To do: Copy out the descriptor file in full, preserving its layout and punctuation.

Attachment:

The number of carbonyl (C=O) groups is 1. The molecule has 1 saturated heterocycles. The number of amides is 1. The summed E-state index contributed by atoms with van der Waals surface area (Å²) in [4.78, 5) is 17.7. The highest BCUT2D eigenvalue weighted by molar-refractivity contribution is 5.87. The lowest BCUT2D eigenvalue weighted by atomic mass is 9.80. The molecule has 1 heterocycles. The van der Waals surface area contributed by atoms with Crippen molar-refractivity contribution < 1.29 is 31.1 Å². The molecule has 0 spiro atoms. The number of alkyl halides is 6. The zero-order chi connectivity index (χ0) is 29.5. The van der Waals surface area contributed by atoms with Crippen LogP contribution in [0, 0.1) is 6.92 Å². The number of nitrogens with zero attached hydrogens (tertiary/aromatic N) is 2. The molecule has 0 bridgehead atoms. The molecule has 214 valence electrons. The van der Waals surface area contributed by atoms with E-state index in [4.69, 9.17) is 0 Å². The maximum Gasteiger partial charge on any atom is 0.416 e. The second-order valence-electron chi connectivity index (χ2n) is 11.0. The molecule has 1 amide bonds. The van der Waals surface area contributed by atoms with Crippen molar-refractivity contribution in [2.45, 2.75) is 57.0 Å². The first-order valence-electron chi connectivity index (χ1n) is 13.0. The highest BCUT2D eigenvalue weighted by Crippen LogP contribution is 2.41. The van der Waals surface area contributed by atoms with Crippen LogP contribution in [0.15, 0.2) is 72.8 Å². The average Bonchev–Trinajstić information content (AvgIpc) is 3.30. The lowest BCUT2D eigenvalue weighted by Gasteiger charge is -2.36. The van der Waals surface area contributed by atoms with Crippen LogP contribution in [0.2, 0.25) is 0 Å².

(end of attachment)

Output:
The number of carbonyl (C=O) groups is 1. The molecule has 1 saturated heterocycles. The number of amides is 1. The summed E-state index contributed by atoms with van der Waals surface area (Å²) in [4.78, 5) is 17.7. The highest BCUT2D eigenvalue weighted by molar-refractivity contribution is 5.87. The lowest BCUT2D eigenvalue weighted by atomic mass is 9.80. The molecule has 1 heterocycles. The van der Waals surface area contributed by atoms with Crippen molar-refractivity contribution < 1.29 is 31.1 Å². The molecule has 0 spiro atoms. The number of alkyl halides is 6. The zero-order chi connectivity index (χ0) is 29.5. The van der Waals surface area contributed by atoms with Crippen LogP contribution in [0, 0.1) is 6.92 Å². The number of nitrogens with zero attached hydrogens (tertiary/aromatic N) is 2. The molecule has 0 bridgehead atoms. The molecule has 214 valence electrons. The van der Waals surface area contributed by atoms with E-state index in [4.69, 9.17) is 0 Å². The maximum Gasteiger partial charge on any atom is 0.416 e. The second-order valence-electron chi connectivity index (χ2n) is 11.0. The molecule has 1 amide bonds. The van der Waals surface area contributed by atoms with Crippen molar-refractivity contribution in [2.45, 2.75) is 57.0 Å². The first-order valence-electron chi connectivity index (χ1n) is 13.0. The highest BCUT2D eigenvalue weighted by Crippen LogP contribution is 2.41. The van der Waals surface area contributed by atoms with Crippen LogP contribution in [0.15, 0.2) is 72.8 Å². The average Bonchev–Trinajstić information content (AvgIpc) is 3.30. The lowest BCUT2D eigenvalue weighted by Gasteiger charge is -2.36. The van der Waals surface area contributed by atoms with Crippen LogP contribution in [0.2, 0.25) is 0 Å².